EMPLOYMENT CONTRACT TERMINATION: Dismissal and employees’ private life.
An employee had been dismissed after having placed a GPS beacon on the private vehicle of one of his colleagues with whom he had maintained a loving relationship in order to spy on her. He had also sent her two emails, using his professional mailbox, pressing her to contact him and reproaching her for maintaining a relationship with a work colleague. The French Supreme Court (Cour de cassation) has confirmed the decision of the trial judges who had considered that the dismissal for serious misconduct lacked any real and serious cause since the facts pertained to private life: “having admitted that the beacon had been placed on the employee’s personal vehicle, that the sending of emails through the professional tool had been limited to two messages and that the facts had had no impact within the agency or on the concerned person’s career, the court of appeal was able to conclude that the facts pertained to the employee’s private life and did not constitute a failure to fulfil the obligations deriving from her employment contract, so that the dismissal lacked any real and serious cause” (Cass. Soc., 16 December 2020, No. 19-14.665).
DISCIPLINARY DISMISSAL: Compensation in case of vexatious conditions and validation of the dismissal.
After having said that a dismissal was based on serious misconduct, a court of appeal had dismissed the claim for damages following a vexatious dismissal in compensation for the moral damage caused by the circumstances of the termination. In this decision, the Cour de Cassation added that, even when it is justified by an employee’s serious misconduct, a dismissal may cause to said employee, due to the vexatious circumstances accompanying it, damage he or she shall be entitled to claim compensation for (Cass. Soc., 16 December 2020 No. 18-23.966).
CHANGE OF EMPLOYER: Clarification relating to a transfer by way of an agreement.
The Cour de Cassation stated as a reminder that any change of employer provided for and organized by way of an agreement requires the employee’s express consent, which cannot result from the sole pursuit of his employment contract under another management: “by ruling this way, although it had noted that the employee had refused any modification of his employment contract so that by imposing on him a transfer to another employer, (the company) had in fact terminated the employment contract which was binding them, such termination being analyzed as a dismissal without a real and serious cause, the Court of appeal has violated the above mentioned text” (Cass. Soc. ,16 December 2020, No. 19-14.824).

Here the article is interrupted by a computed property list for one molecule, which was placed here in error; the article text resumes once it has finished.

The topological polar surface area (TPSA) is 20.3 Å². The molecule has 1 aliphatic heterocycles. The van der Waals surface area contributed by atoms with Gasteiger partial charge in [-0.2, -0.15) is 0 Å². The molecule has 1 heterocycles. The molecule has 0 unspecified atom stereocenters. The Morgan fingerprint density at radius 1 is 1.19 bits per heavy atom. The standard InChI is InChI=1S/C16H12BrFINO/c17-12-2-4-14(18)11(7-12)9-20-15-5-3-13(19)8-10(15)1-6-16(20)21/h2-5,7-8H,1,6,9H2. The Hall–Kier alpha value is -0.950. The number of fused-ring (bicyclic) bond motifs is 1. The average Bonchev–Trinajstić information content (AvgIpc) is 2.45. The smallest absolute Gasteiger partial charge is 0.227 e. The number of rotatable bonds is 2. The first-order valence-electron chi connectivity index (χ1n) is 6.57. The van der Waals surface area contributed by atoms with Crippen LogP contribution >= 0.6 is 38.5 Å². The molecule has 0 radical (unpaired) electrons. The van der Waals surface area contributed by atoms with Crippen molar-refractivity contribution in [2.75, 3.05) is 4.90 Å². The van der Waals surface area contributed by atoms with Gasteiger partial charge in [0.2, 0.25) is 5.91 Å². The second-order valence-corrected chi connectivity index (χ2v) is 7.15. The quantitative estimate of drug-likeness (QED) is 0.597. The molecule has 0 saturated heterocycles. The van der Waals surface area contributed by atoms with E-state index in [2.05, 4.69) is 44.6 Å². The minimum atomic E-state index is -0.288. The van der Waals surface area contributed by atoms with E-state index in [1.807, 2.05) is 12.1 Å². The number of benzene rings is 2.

FUNDAMENTAL FREEDOMS: Right to evidence and respect of personal data.
An employee, dismissed for serious misconduct following the theft of electronic data, reproached the trial judges for having validated his dismissal whereas, according to him, the latter was based on an illicit type of evidence notably constituted by electronic tracking that had not been declared to the CNIL. The highest court quashed and repealed the decision of the court of appeal, considering, for the first time, that “IP addresses, which allow to indirectly identify a natural person, are personal data, so that their gathering through the operation of a log file constitutes a processing of personal data and must be subject to a prior declaration with the Commission nationale de l’informatique et des libertés”. If it quashes and repeals the decision of the court of appeal, it however moderates its position by adding that “the fact that a type of evidence is illicit, pursuant to the provisions of the law No. 78-17 of 6 January 1978 […], in its version prior to the entering into force of the General Data Protection Regulation, does not necessarily entail the dismissal of the debates, the judge having to assess whether the use of this evidence has undermined the equitable nature of the proceedings as a whole, by seeking to balance the employee’s right to privacy and the right to evidence, which can justify the production of elements likely to infringe on an employee’s privacy subject to this production being essential to the exercise of this right and to the infringement being proportionate to the goal pursued” (Cass. Soc., 25 November 2020, 17-19.523).